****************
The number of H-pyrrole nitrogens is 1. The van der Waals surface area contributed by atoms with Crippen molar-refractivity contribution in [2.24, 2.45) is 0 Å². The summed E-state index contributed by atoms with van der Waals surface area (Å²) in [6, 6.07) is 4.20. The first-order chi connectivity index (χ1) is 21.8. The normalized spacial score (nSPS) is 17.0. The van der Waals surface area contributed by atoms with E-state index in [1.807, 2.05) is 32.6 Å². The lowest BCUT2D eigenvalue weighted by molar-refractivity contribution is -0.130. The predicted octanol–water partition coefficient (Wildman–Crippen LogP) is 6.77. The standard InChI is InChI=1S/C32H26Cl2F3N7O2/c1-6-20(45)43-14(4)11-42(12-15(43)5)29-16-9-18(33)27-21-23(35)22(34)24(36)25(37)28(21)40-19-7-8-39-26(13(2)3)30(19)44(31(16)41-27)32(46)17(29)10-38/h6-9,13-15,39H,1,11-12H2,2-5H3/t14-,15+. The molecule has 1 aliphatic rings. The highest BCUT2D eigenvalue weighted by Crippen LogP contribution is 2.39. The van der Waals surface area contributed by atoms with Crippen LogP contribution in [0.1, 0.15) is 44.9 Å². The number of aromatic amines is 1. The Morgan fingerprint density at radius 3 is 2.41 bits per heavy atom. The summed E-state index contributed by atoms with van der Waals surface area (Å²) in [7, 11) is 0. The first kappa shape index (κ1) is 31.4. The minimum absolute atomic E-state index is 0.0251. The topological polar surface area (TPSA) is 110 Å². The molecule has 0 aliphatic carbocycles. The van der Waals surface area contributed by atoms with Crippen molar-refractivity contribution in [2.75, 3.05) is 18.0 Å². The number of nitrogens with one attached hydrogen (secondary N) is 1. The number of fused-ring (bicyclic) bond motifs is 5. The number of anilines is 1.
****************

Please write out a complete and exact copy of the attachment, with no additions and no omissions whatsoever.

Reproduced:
The number of H-pyrrole nitrogens is 1. The van der Waals surface area contributed by atoms with Crippen molar-refractivity contribution in [2.24, 2.45) is 0 Å². The summed E-state index contributed by atoms with van der Waals surface area (Å²) in [6, 6.07) is 4.20. The first-order chi connectivity index (χ1) is 21.8. The normalized spacial score (nSPS) is 17.0. The van der Waals surface area contributed by atoms with E-state index in [1.807, 2.05) is 32.6 Å². The lowest BCUT2D eigenvalue weighted by molar-refractivity contribution is -0.130. The predicted octanol–water partition coefficient (Wildman–Crippen LogP) is 6.77. The standard InChI is InChI=1S/C32H26Cl2F3N7O2/c1-6-20(45)43-14(4)11-42(12-15(43)5)29-16-9-18(33)27-21-23(35)22(34)24(36)25(37)28(21)40-19-7-8-39-26(13(2)3)30(19)44(31(16)41-27)32(46)17(29)10-38/h6-9,13-15,39H,1,11-12H2,2-5H3/t14-,15+. The molecule has 1 aliphatic rings. The highest BCUT2D eigenvalue weighted by Crippen LogP contribution is 2.39. The van der Waals surface area contributed by atoms with Crippen LogP contribution in [0.1, 0.15) is 44.9 Å². The number of aromatic amines is 1. The Morgan fingerprint density at radius 3 is 2.41 bits per heavy atom. The summed E-state index contributed by atoms with van der Waals surface area (Å²) in [7, 11) is 0. The first kappa shape index (κ1) is 31.4. The minimum absolute atomic E-state index is 0.0251. The topological polar surface area (TPSA) is 110 Å². The molecule has 0 aliphatic carbocycles. The van der Waals surface area contributed by atoms with Crippen molar-refractivity contribution in [2.75, 3.05) is 18.0 Å². The number of nitrogens with one attached hydrogen (secondary N) is 1. The number of fused-ring (bicyclic) bond motifs is 5. The number of anilines is 1.